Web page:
So all the more, they will wonder how the heck the American people allowed what their history will call the Great Plutocracy – that era of greed disguised as the “American Dream,” that almost…almost…bled out America’s greatness. 

Their history books will tell of 18th century slavery and robber barons and then use similar condemnations of the runaway power taken by the rich and corporations in the 21st century. They will liken us to Rome near its fall, when upper classes built new villas and ridiculed patriotism.  A quote from our current president will be used in lessons on fairness and equity – his comment to his wealthy friends at Mar-a-Lago after the 2017 tax overhaul:  “You all just got a lot richer.”  And amazingly, they’ll say, the people shrugged.

A poem will survive into that future time, called…“2020”:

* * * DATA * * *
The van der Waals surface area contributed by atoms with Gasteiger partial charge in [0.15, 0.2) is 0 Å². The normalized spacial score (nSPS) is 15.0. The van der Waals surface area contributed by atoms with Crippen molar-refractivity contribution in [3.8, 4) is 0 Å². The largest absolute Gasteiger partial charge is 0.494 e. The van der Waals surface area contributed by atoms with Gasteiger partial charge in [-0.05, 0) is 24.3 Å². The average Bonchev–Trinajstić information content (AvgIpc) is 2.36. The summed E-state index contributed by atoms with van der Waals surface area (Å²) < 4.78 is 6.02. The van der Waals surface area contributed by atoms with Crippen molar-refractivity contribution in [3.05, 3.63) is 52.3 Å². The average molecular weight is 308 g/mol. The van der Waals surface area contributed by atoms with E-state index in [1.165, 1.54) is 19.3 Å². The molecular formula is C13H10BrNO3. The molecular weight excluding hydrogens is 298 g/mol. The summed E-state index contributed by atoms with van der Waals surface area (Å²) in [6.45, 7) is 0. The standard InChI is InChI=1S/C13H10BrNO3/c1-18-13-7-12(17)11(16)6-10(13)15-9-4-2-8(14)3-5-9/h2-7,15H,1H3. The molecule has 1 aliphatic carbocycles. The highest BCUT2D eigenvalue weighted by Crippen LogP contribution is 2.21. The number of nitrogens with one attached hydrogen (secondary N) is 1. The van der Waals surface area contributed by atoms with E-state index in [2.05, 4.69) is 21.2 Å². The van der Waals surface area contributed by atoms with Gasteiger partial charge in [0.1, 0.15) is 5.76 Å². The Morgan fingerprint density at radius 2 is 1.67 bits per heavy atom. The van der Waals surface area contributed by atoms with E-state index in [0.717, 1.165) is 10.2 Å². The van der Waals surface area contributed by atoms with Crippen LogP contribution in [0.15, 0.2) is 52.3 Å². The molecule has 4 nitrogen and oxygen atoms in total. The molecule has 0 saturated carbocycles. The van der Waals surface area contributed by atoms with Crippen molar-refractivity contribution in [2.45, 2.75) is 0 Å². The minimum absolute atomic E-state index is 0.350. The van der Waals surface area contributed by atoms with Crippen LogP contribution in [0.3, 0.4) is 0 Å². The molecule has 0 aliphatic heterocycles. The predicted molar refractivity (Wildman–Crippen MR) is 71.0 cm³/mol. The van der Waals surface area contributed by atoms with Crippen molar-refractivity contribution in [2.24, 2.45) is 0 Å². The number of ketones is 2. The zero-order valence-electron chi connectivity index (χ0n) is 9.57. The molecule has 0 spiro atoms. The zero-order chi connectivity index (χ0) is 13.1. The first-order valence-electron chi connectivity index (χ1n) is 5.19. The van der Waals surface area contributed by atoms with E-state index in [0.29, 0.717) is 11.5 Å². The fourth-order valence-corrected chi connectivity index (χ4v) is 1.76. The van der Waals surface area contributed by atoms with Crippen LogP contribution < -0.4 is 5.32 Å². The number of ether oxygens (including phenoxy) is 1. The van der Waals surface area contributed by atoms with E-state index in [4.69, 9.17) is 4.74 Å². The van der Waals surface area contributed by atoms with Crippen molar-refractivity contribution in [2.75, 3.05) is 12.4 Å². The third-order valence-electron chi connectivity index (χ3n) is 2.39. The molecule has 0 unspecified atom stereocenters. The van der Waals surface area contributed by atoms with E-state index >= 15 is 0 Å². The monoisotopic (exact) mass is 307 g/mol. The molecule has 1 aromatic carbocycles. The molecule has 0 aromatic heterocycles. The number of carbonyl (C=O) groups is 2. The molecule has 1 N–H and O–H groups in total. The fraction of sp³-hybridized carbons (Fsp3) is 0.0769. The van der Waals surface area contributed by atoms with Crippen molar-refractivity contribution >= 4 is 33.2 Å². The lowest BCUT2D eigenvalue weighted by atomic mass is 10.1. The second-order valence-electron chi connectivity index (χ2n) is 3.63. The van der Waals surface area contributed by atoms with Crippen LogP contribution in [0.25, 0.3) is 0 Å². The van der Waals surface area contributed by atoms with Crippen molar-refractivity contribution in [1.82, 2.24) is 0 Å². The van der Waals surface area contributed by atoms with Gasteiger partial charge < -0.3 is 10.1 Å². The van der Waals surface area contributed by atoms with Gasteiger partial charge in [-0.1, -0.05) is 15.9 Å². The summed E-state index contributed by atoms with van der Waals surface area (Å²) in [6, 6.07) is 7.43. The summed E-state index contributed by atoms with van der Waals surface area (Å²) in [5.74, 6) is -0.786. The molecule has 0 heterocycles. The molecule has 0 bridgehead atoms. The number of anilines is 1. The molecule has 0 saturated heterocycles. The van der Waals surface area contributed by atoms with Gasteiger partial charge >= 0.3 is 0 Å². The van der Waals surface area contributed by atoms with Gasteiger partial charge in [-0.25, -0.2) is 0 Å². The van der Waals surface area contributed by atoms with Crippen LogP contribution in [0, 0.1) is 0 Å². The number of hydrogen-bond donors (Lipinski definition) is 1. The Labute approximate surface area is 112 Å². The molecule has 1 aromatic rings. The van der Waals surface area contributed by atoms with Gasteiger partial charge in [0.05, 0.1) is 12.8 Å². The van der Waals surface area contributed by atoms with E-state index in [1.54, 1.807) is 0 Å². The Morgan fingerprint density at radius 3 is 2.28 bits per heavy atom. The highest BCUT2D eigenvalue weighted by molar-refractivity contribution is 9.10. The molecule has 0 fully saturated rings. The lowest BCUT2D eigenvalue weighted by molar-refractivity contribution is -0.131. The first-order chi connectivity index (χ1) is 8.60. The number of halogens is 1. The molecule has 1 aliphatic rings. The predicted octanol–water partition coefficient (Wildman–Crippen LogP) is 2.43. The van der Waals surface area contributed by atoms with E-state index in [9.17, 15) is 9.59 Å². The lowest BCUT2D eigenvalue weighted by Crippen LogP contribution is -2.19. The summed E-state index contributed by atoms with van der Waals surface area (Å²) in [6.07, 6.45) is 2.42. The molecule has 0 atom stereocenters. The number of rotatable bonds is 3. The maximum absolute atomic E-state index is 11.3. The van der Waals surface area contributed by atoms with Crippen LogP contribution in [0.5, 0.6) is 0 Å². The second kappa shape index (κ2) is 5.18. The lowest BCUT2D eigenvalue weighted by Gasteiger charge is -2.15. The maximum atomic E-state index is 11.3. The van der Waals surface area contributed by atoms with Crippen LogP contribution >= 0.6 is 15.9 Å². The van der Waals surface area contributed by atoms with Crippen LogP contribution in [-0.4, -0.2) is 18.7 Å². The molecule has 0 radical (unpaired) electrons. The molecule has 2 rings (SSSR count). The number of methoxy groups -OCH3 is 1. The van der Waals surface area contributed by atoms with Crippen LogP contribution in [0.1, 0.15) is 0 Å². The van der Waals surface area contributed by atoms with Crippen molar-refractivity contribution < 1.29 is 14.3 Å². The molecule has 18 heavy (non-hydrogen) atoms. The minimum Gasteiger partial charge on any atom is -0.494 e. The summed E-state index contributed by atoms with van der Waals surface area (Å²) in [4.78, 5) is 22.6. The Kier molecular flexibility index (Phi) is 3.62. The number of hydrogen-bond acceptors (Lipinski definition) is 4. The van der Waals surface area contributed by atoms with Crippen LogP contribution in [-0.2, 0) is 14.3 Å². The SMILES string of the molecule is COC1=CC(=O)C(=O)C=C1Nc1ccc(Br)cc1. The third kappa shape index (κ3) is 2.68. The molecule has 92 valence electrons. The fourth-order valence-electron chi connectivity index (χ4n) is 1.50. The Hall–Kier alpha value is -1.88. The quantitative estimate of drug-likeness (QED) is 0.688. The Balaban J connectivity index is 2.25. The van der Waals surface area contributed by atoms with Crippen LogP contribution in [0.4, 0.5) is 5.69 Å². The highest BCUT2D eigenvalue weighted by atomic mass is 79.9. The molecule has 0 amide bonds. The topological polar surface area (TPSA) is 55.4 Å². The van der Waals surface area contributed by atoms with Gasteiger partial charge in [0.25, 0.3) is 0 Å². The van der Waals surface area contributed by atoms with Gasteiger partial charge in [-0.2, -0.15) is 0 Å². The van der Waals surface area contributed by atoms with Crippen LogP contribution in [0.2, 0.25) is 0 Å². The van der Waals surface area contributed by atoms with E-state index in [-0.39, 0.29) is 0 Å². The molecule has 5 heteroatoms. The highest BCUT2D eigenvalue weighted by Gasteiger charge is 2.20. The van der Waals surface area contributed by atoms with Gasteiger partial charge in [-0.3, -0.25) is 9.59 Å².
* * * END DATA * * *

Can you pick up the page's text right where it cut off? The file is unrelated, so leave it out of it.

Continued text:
“Our basics of democracy were hollowed out by greed. 

The richest few and business were hidden hands of power. 

They turned the Founders’ Congress into slavish, grubbing whores.

Their agents viled our sacred halls with stinking flows of cash.

With bedrock crumbling under them, the voters did more harm. 

They chose as president a man well known for nothing good. 

Sweet Liberty stood weeping, but her torch still burned on high. 

And just in time her children cast the vote that saved our land. 

Hist’ry knows their choice that year as Precious Guardian!”
Lee Ballard , who lives in Mars Hill, has a website at